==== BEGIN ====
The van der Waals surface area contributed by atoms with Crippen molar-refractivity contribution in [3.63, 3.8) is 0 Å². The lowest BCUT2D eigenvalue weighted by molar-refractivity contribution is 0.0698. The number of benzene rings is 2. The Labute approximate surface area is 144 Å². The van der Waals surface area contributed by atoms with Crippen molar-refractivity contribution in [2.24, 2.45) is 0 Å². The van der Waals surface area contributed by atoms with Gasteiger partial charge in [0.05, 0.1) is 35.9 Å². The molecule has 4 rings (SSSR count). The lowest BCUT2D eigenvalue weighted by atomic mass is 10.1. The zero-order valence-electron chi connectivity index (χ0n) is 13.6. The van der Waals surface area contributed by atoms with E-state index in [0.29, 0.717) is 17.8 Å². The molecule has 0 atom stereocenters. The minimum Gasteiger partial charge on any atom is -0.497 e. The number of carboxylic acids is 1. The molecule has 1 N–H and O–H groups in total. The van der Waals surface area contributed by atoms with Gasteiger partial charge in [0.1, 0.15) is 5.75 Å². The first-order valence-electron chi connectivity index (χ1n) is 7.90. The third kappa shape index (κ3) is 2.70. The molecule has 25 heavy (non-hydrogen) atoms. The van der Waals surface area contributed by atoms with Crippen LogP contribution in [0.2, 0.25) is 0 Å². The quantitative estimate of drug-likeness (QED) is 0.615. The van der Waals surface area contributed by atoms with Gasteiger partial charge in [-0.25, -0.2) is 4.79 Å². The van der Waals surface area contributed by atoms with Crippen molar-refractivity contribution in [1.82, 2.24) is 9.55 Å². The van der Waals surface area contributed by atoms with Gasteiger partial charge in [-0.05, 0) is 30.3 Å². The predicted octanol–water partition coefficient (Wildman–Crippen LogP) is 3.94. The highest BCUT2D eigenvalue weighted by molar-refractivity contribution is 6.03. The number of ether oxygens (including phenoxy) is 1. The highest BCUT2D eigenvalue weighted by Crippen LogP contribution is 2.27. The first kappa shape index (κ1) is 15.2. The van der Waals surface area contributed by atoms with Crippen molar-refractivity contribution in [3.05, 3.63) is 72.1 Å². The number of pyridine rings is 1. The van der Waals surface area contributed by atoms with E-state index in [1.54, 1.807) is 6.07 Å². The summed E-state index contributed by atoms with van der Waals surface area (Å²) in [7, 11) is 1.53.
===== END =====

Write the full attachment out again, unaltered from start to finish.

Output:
The van der Waals surface area contributed by atoms with Crippen molar-refractivity contribution in [3.63, 3.8) is 0 Å². The lowest BCUT2D eigenvalue weighted by molar-refractivity contribution is 0.0698. The number of benzene rings is 2. The Labute approximate surface area is 144 Å². The van der Waals surface area contributed by atoms with Crippen molar-refractivity contribution in [2.24, 2.45) is 0 Å². The van der Waals surface area contributed by atoms with Gasteiger partial charge in [0.05, 0.1) is 35.9 Å². The molecule has 4 rings (SSSR count). The lowest BCUT2D eigenvalue weighted by atomic mass is 10.1. The zero-order valence-electron chi connectivity index (χ0n) is 13.6. The van der Waals surface area contributed by atoms with E-state index in [0.29, 0.717) is 17.8 Å². The molecule has 0 atom stereocenters. The minimum Gasteiger partial charge on any atom is -0.497 e. The number of carboxylic acids is 1. The molecule has 1 N–H and O–H groups in total. The van der Waals surface area contributed by atoms with Gasteiger partial charge in [0.1, 0.15) is 5.75 Å². The first-order valence-electron chi connectivity index (χ1n) is 7.90. The third kappa shape index (κ3) is 2.70. The molecule has 25 heavy (non-hydrogen) atoms. The van der Waals surface area contributed by atoms with Crippen LogP contribution in [0.2, 0.25) is 0 Å². The quantitative estimate of drug-likeness (QED) is 0.615. The van der Waals surface area contributed by atoms with Gasteiger partial charge in [-0.25, -0.2) is 4.79 Å². The van der Waals surface area contributed by atoms with Crippen molar-refractivity contribution in [1.82, 2.24) is 9.55 Å². The van der Waals surface area contributed by atoms with Gasteiger partial charge in [-0.05, 0) is 30.3 Å². The predicted octanol–water partition coefficient (Wildman–Crippen LogP) is 3.94. The highest BCUT2D eigenvalue weighted by molar-refractivity contribution is 6.03. The number of ether oxygens (including phenoxy) is 1. The highest BCUT2D eigenvalue weighted by Crippen LogP contribution is 2.27. The first kappa shape index (κ1) is 15.2. The van der Waals surface area contributed by atoms with Crippen molar-refractivity contribution in [3.05, 3.63) is 72.1 Å². The number of pyridine rings is 1. The van der Waals surface area contributed by atoms with E-state index in [1.54, 1.807) is 6.07 Å². The summed E-state index contributed by atoms with van der Waals surface area (Å²) in [7, 11) is 1.53.